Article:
When the woman saw that the fruit of the tree was good for food and pleasing to the eye, and also desirable for gaining wisdom, she took some and ate it. She also gave some to her husband, who was with her, and he ate it.
While the biblical text doesn’t specify what the fruit eaten that day was, religious tradition tells us that it was an apple.
The same fruit that we associate with good health, with the well-known saying “An apple a day keeps the doctor away”.
The same fruit that is associated with being laced with poison by witches and given to unsuspecting young girls.
The same fruit that is stereotypically given to teachers as a gift, maybe because it is seen as ‘a fruit of knowledge’.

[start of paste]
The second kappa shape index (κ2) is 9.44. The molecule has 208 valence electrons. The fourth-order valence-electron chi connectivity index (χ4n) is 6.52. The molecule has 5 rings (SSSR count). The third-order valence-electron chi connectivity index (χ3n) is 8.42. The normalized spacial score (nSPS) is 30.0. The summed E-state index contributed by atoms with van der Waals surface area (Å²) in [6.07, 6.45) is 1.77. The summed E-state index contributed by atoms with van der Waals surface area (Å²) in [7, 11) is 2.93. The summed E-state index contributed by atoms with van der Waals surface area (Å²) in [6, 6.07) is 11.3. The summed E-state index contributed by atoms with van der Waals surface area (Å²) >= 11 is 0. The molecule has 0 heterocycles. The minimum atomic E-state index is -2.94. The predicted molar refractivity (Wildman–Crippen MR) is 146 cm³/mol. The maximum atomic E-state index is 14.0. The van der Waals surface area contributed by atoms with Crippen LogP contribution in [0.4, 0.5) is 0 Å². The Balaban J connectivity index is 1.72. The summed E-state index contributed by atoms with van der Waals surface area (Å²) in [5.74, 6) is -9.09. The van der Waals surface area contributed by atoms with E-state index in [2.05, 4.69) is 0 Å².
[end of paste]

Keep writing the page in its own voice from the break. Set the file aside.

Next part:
It’s this same fruit that is associated with the theological concept of original sin, that first event or action that introduced sin into the world, that led Adam and Eve to be expelled from the perfect Garden of Eden, that led to humanity living in a broken world.
I wonder what we can do with these conflicting ideas about the same thing. Maybe we shouldn’t be so quick to label things as good or bad, right or wrong, better or worst? Do these labels maybe make us put limits on things, limits on people, limits on someone’s potential? Are we able to see things without labeling them?
A reflection based on the Lenten Cross Reading for the 2nd day of Lent.